Peter Carington, the 6th Baron Carrington, passed away on July 9. He was the last surviving person to serve in government under Winston Churchill having been a Parliamentary Secretary to the Minister of Agriculture and then Defence when Churchill was Prime Minister from 1951 to 1955. He served under five more Prime Ministers before capping his career as Secretary General of NATO in the 1980s.
Lord Carrington (to the eternal confusion of all, the title includes one more “r” than the family name) was born in London in 1919 the only son of the 5th Baron Carrington. Like Churchill, Carrington’s education consisted of public school (Eton) and Sandhurst but no university training. Instead he was commissioned into the Grenadier Guards just before the outbreak of the Second World War and remained in the army for ten years during which time he was awarded the Military Cross.
Carrington succeeded to his title upon his father’s death in 1938, but due to active war service did not take his seat in the House of Lords until 1945. He left the army in 1949 and went into politics leading to his appointment under Churchill following the General Election of 1951. Carrington also served under Sir Anthony Eden, who then appointed him High Commissioner to Australia.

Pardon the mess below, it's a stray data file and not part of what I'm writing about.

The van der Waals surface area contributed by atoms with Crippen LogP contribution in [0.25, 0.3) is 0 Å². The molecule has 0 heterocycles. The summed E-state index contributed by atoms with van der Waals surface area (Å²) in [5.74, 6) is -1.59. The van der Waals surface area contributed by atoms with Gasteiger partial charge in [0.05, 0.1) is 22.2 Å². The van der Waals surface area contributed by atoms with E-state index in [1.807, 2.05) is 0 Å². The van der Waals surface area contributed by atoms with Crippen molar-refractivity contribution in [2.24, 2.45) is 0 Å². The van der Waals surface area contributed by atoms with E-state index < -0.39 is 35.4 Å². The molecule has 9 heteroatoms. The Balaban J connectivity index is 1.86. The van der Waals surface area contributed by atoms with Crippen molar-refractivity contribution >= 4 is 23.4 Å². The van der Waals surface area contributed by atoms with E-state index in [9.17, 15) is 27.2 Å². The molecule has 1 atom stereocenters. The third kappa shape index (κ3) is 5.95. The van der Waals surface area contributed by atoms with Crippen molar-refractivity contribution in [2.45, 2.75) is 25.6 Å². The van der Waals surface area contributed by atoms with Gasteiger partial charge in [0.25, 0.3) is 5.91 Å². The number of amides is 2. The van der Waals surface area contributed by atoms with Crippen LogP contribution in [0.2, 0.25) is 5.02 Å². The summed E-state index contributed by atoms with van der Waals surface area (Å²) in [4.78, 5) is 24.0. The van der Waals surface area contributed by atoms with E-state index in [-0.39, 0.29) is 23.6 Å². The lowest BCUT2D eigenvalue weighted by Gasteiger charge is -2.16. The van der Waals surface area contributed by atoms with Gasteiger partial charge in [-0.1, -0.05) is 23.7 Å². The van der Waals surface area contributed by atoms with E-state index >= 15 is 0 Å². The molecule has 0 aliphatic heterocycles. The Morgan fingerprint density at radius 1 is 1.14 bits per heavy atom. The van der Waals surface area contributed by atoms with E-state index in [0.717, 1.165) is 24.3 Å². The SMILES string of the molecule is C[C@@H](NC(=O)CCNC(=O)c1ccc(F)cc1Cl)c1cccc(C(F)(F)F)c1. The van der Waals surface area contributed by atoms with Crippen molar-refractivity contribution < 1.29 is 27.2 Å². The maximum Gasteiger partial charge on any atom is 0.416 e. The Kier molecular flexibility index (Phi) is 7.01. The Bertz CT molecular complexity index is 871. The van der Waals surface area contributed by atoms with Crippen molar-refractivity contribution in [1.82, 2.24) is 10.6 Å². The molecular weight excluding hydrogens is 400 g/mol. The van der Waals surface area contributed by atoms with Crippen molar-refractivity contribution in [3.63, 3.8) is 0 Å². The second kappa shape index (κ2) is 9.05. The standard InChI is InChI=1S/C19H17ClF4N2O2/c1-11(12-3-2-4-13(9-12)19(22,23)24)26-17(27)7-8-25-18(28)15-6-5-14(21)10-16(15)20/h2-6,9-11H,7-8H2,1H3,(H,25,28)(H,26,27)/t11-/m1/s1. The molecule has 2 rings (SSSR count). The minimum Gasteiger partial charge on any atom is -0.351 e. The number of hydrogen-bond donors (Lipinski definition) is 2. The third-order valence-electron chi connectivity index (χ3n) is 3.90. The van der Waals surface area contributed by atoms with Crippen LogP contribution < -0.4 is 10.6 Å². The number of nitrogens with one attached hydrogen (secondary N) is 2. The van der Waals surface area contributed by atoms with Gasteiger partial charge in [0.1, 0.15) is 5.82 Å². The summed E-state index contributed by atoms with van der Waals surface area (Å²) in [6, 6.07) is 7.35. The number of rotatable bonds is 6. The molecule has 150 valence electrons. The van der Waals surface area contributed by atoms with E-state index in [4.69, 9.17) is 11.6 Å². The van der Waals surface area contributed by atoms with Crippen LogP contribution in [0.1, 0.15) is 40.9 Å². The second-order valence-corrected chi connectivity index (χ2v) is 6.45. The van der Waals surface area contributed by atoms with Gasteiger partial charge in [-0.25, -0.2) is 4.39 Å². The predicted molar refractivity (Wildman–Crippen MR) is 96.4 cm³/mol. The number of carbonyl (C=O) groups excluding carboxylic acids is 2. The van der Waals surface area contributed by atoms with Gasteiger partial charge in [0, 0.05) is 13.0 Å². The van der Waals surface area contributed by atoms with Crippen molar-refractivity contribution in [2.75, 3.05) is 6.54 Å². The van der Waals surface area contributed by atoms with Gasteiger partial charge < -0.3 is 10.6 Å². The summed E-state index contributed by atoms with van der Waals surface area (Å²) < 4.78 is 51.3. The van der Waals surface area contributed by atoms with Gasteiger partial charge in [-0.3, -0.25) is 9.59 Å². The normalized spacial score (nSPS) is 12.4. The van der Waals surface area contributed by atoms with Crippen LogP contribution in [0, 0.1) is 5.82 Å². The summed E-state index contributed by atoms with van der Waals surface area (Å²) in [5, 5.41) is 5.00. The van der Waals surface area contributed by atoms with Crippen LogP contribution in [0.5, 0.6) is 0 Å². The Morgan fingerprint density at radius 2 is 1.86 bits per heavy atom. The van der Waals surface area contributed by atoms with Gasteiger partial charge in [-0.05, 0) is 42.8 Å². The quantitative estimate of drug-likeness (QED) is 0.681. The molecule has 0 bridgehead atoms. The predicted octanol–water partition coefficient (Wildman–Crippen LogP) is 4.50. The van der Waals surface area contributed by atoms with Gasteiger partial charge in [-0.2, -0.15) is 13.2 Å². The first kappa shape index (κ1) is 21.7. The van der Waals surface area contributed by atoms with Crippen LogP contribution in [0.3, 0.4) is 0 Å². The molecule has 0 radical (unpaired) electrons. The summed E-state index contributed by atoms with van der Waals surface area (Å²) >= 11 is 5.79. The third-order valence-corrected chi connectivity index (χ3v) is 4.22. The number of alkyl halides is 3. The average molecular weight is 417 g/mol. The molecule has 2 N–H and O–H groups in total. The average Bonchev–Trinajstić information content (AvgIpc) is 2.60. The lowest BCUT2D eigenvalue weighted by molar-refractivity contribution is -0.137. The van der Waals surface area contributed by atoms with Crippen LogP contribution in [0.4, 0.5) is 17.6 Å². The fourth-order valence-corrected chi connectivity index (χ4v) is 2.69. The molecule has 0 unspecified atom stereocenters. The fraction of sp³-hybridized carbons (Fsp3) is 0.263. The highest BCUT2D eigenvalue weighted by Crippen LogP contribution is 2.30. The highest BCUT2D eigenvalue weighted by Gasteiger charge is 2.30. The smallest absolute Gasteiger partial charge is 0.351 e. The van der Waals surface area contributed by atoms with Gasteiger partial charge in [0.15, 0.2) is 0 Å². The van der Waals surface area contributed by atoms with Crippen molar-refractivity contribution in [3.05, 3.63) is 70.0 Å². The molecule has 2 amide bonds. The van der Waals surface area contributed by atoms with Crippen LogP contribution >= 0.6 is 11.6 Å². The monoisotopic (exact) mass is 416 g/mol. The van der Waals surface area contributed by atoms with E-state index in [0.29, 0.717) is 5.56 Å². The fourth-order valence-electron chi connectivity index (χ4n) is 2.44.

After three years in Australia, Carrington returned to Britain in 1959 to serve under Harold Macmillan for four years as First Lord of the Admiralty, an office twice held by Churchill. Carrington next served as Minister without Portfolio and Leader of the House of Lords during the brief government of Sir Alec Douglas-Home. When the Conservatives returned to power in 1970, Carrington became Secretary of State for Defence under Edward Heath.
Margaret Thatcher made Carrington her first Foreign Secretary in 1979. Together they worked out a settlement leading to the independence of Zimbabwe. In 1982, Carrington famously took the blame for Britain being unprepared at the time of the invasion of the Falkland Islands by Argentina. Mrs. Thatcher was sorry to accept his resignation and successfully supported Carrington’s nomination to become Secretary General of NATO in 1984. In that office, Carrington was at the reins when Mikhail Gorbachev became leader of the Soviet Union and the Cold War approached its peaceful climax.
When the House of Lords Act of 1999 ended his right to sit in the chamber as a hereditary peer, he was made a life peer the same year. Consequently, when Lord Carrington passed away, he was the longest serving member in the Lords as well as the oldest, the second longest serving member of the Privy Council after the Duke of Edinburgh, and the last surviving member of every Conservative government between 1951 and 1974—records of Churchillian proportions.
The Right Honourable The Lord Carrington KG GCMG CH MC PC DL was born on 6 June 1919 and died on 9 July 2018.